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Please use this identifier to cite or link to this item: http://hdl.handle.net/1959.3/90510
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- An exploration of psychological characteristics of people seeking relationship counselling in an Australian clinical setting
- Carmady, Adele
- Couple counselling has been offered in Australia for over 60 years and while professionalism and training standards have increased in that time very little research has been conducted that has investigated the reasons people seek relationship counselling and the benefits they receive from professional assistance. The current research aimed to narrow the gap between theory and practice in an Australian clinical setting. Empirical research conducted globally into relationship counselling shows that marital therapy is at least as efficacious as other forms of psychotherapy yet few evaluation studies have been conducted in clinical settings. Client satisfaction with the outcome of relationship counselling from the client’s perspective includes whether the goals of counselling were met, an increase in relationship satisfaction and a decrease in personal and/or relationship distress. Research has also shown that clients and counsellors often differ in their perceptions of what occurred in counselling. The current study explored pre and post counselling variables for couples attending for relationship counselling in a clinical setting and also explored counsellor perceptions of satisfaction with counselling outcome. Participants were clients who contacted a branch of a national provider of relationship services in Australia. Seventy six people completed pre counselling questionnaires and of these 20 people completed a post counselling questionnaire. Fifteen different counsellors also completed questionnaires about these participants. Results showed a significant gender difference with women overall being less satisfied with their relationship prior to counselling than men. Men and women were significantly more depressed, stressed and anxious and there was also a higher proportion of insecurely attached people than is found in the general population. While conducting research in real-life settings can be problematic due to the high levels of distress people are experiencing at the time such research is crucial in order to improve clinical practice. Recommendations for future research in clinical settings include further exploration of the relationship between insecure attachment, depression and relationship problems in adult life.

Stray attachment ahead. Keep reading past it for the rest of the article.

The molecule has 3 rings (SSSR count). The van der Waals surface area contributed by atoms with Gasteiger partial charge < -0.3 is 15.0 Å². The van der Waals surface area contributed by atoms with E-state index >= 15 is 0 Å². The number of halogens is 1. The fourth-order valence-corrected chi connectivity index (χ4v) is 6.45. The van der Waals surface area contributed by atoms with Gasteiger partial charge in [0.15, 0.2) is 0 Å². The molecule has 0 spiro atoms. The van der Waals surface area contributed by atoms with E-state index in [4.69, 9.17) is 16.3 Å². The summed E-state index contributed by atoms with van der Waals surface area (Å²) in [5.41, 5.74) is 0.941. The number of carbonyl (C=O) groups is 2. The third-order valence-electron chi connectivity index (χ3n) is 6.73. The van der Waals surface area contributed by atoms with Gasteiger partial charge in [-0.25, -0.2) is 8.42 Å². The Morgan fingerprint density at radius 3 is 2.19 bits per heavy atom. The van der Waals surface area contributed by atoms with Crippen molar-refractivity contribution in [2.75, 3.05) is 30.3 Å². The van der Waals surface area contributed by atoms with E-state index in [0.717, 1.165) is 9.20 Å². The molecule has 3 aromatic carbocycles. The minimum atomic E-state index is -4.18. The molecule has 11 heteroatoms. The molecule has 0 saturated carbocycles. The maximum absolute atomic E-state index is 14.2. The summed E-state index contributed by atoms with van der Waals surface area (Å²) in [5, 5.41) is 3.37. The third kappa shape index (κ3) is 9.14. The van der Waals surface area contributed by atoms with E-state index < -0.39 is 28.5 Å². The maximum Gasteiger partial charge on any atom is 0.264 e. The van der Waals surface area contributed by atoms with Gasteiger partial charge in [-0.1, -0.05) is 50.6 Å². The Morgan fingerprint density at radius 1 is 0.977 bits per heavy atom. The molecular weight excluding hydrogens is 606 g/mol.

- Publication type
- Thesis (DPsych)
- Research centre
- Swinburne University of Technology. Faculty of Life and Social Sciences
- Publication year
- Australasian Digital Theses collection
- Copyright © 2010 Adele Ruth Carmady.